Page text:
Wednesday, 29 February 2012

Max Dalton and Nate Williams

A quick reply from Max Dalton after looking through my work on my website.

Hi Rebecca,
I think you're on the right path. They're really no recipes in illustration. I only can quote Paul Rand "Don't try to be original, just try to be good". So, keep drawing more and more and when your sick and tired, keep drawing a little more. That's what I try to do everyday. Ideas and creativity will come alone, don't worry. And keep it simple!
If you're concerned about the illustration bussiness, here a good advice of Nate Williams.
All best

After reading through the advice of Nate Williams which Max suggested to look at there were a few tips which are pretty helpful,


After working as an art director for Microsoft’s Xbox .. I can’t say how important it is to have a positive attitude. Of course talent is crucial .. but talent isn’t the only thing that gets you work. People are people and it’s always nicer to work with someone that is positive and solution oriented. I used to hire tons of external agencies to create web sites and other online promotional material. All the agencies were extremely talented but those that could talk about their work in an exciting way, were easy to work with and accepted feedback well were the ones I hired over and over again.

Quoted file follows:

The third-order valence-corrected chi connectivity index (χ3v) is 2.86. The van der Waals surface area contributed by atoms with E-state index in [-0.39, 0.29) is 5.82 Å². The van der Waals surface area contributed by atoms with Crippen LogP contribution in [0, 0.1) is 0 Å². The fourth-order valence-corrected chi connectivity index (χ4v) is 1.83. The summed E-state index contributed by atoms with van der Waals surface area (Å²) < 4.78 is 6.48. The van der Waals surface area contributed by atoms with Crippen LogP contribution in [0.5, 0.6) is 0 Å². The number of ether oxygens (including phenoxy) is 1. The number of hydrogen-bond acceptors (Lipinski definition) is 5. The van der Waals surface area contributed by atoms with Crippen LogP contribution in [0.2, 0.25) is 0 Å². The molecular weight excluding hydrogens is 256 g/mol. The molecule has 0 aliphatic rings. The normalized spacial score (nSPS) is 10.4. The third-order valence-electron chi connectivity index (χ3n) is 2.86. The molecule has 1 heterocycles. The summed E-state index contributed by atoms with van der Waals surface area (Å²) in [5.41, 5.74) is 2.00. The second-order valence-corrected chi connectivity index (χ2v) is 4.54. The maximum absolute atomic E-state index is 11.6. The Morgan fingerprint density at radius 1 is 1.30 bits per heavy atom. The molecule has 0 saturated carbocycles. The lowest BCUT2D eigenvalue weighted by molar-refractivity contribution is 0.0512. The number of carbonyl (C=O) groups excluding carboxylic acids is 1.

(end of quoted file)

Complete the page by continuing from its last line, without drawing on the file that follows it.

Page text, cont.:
I’m not saying do anything the client wants with a smile on your face. You were hired because you are an expert in your field .. articulate the decisions you made and get them excited about your ideas .. but it’s also important to stay positive and flexible.


You can save yourself a lot of extra work by asking a few questions up front.

First, get the basic information:

  • Technical Specs – size, bleed, resolution, etc
  • Important Dates – (Rough Date, Final Date)

If this is the first time working with this person ask them:

  • Why did you choose me for this project? (I like your concepts, I like your painterly style, your work is cute and works well for teenage girl magazines, your style is rough and dark and works well for this editorial piece on drug abuse, etc)
  • Which pieces of work do you particularly like and why?(I like the man on the boat cause it’s funny, I like all the texture in the piece you did for Converse, etc)
  • How did you discover my work?

This will give you a better idea of what the client likes about your work, why they chose you for this particular project and what they expect.

Next, get more information about the job, if it’s a long editorial .. ask them:

  • What part of the story do they really want emphasize?
  • Is there anything they want to stay away from?
  • Do they have any ideas?(This doesn’t necessarily mean to use the idea .. but it will give you a general idea of the path they want to take or what part they think is important/interesting)

Some great and helpful tips from Nate Williams about the illustration business and how to go about it!

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